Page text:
Many companies, including Microsoft, have released chatbots that help people self-identify their best course of action, given their specific symptoms.

Based on these examples, we can see that machine learning is currently more suited to helping screen COVID-19 patients rather than reliably diagnosing them. Doing real diagnostics is challenging, partly because any diagnostic algorithm also has to be robust to mutations. Pardis Sabeti discusses some related challenges in a Ted Talk

“We also could see that, as the virus was moving between humans, it was mutating. And each of those mutations are so important, because the diagnostics, the vaccines, the therapies that we're using, are all based on that genome sequence – fundamentally, that's what drives it.”

If we do all of this work for a specific virus and then that virus mutates, a lot of work is potentially wasted and has to be redone. If we do find a “holy grail” machine learning algorithm that can quickly and accurately detect COVID-19, it will need to be robust enough to handle mutations.

3. Speeding up drug development

In response to a new pandemic, it’s critical to come up with a vaccine, a reliable diagnostic method, and a drug for treatment – fast. Current methods involve a lot of trial and error, which takes time. It can take months to isolate even one viable vaccine candidate. 

Machine learning can speed up this process significantly without sacrificing quality control. When researchers were trying to find small molecule inhibitors of the Ebola virus, they discovered that training Bayesian ML models with viral pseudotype entry assay and the Ebola virus replication assay data helped speed up the scoring process. (Scoring involves assigning each molecule a value based on how likely it is to help.) This accelerated process quickly identified three potential molecules for testing.

Similarly, researchers working on H7N9 discovered that ML-assisted virtual screening and scoring led to substantial improvements in the accuracy of the scores. Using the random forest algorithm (a classification algorithm made up of lots of decision trees) provided the best results with H7N9.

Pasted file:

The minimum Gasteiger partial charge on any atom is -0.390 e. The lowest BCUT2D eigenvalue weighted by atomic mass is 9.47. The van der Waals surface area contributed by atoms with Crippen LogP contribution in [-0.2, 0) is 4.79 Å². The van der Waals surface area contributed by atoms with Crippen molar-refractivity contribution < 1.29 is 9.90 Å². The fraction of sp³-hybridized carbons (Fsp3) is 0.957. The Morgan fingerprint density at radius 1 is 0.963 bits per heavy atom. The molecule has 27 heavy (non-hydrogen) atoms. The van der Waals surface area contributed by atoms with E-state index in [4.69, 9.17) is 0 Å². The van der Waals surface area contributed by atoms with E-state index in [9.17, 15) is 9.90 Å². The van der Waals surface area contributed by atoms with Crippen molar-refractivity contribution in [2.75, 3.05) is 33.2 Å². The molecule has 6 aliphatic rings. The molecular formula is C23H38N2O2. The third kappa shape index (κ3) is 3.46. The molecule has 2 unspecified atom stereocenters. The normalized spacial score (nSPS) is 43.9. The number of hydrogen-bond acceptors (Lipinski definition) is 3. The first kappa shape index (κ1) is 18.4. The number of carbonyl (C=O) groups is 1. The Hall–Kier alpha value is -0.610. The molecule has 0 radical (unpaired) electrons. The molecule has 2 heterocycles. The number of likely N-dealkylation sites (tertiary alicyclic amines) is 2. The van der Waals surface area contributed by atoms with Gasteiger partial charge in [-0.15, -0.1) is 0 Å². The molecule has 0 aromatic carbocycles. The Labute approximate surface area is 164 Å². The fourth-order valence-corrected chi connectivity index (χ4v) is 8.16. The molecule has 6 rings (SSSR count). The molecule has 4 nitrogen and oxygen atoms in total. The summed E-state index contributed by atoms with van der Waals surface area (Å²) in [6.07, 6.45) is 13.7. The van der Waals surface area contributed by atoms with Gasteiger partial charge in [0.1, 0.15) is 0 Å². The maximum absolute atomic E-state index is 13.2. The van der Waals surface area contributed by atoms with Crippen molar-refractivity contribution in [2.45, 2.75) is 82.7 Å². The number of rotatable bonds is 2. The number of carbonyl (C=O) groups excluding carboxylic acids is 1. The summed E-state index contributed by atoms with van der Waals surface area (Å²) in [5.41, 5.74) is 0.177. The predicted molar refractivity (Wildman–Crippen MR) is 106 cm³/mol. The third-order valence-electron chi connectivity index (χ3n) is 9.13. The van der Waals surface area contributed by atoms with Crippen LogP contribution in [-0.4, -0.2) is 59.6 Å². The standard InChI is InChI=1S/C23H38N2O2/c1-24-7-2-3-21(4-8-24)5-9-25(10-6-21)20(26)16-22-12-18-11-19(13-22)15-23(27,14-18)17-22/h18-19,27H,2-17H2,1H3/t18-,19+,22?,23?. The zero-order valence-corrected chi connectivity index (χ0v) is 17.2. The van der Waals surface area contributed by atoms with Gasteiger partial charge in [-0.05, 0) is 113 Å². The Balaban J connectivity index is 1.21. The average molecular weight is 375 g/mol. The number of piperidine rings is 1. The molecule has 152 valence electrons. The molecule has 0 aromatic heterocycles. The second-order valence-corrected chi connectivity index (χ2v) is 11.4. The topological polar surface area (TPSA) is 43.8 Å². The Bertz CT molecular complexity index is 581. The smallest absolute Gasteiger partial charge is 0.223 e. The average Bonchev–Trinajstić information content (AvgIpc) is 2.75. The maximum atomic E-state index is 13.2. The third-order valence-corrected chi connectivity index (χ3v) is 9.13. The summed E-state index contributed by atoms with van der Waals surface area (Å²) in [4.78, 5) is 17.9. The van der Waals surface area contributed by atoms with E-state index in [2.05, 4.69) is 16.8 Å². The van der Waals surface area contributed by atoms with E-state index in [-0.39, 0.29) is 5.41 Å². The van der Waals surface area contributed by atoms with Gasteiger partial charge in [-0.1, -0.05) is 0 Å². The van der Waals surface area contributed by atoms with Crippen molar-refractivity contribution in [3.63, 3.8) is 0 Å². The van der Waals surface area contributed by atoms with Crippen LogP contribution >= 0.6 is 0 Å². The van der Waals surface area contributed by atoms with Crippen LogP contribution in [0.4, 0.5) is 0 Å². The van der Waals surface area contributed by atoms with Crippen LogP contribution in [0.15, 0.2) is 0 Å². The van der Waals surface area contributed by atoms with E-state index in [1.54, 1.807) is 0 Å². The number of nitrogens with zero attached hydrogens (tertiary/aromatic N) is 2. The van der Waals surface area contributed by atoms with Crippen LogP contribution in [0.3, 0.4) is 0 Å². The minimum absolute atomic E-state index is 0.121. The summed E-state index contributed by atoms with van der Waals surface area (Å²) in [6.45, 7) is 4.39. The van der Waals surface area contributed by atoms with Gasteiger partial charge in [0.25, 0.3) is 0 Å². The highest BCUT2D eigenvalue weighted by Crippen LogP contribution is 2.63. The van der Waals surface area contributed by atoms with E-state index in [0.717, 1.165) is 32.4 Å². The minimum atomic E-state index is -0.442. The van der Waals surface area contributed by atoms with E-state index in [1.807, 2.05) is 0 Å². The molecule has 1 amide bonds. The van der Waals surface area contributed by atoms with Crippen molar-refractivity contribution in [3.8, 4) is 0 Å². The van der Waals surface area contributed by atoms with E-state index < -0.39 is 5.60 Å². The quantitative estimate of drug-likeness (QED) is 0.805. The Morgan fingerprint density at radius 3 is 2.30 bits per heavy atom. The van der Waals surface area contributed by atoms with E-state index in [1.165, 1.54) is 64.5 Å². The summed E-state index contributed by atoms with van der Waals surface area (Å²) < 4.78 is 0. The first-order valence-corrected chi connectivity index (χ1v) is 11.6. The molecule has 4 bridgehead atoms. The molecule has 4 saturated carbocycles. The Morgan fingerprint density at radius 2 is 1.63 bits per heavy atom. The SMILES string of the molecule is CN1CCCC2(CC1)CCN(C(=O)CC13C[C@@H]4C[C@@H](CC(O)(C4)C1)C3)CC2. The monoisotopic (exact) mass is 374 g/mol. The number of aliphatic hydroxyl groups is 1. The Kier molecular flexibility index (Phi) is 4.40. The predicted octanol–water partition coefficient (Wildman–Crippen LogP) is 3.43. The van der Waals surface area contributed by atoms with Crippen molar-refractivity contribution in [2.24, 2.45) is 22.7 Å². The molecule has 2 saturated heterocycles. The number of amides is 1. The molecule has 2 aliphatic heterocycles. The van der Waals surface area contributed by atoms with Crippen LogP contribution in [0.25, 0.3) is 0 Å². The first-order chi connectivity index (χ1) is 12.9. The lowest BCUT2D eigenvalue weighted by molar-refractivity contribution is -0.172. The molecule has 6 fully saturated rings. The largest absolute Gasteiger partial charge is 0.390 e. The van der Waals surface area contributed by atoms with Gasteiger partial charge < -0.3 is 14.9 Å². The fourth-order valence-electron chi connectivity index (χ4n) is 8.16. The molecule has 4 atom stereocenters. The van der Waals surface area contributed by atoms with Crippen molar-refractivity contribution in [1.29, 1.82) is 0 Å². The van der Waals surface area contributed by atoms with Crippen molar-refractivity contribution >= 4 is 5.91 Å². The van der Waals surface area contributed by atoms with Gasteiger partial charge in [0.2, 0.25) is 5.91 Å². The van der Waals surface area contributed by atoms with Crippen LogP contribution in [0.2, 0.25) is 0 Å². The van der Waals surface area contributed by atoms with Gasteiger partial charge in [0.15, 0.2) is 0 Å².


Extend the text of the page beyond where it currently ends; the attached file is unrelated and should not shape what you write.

In situations like the COVID-19 pandemic, where a virus is spreading rapidly, getting more accurate scores faster is critical to speeding up drug development.

4. Identifying effective existing drugs 

Companies spend a lot of time and money getting new drugs approved. They need to be as sure as they possibly can that these drugs won’t have unexpected, harmful side effects.

This process protects us, but it also slows us down during a pandemic – just when we need a faster response.

One alternative is to repurpose drugs that have already been tested and used to treat other diseases.

But there are thousands of drug candidates, and we don’t have time to test them all – so how do we find the right one?

Machine learning can help us prioritize drug candidates much faster by automatically:

  1. Building knowledge graphs and 
  2. Predicting interactions between drugs and viral proteins.

4.1 Building biomedical knowledge graphs

A lot of what we know about drugs, viruses, and their mechanism is spread across a huge number of research articles. We can use natural language processing (machine learning applied to text) to read and interpret a large number of scientific articles and build biomedical knowledge graphs, which are structured networks that meaningfully connect different entities, such as drugs and proteins).

Specifically, scientists have customized an ML-built knowledge graph and applied it to COVID-19 to find a connection between the virus and the potential drug candidate Baricitinib.

COVID-19 most likely uses the protein ACE2  to enter our lung cells. This process – known as endocytosis – is regulated by AAK1 (another protein). Baricitinib inhibits AAK1, and could potentially also prevent COVID-19’s entry into our lung cells.

Baricitinib inhibiting AAK1 - endocytosis. Coronavirus.

4.2 Predicting drug-target interactions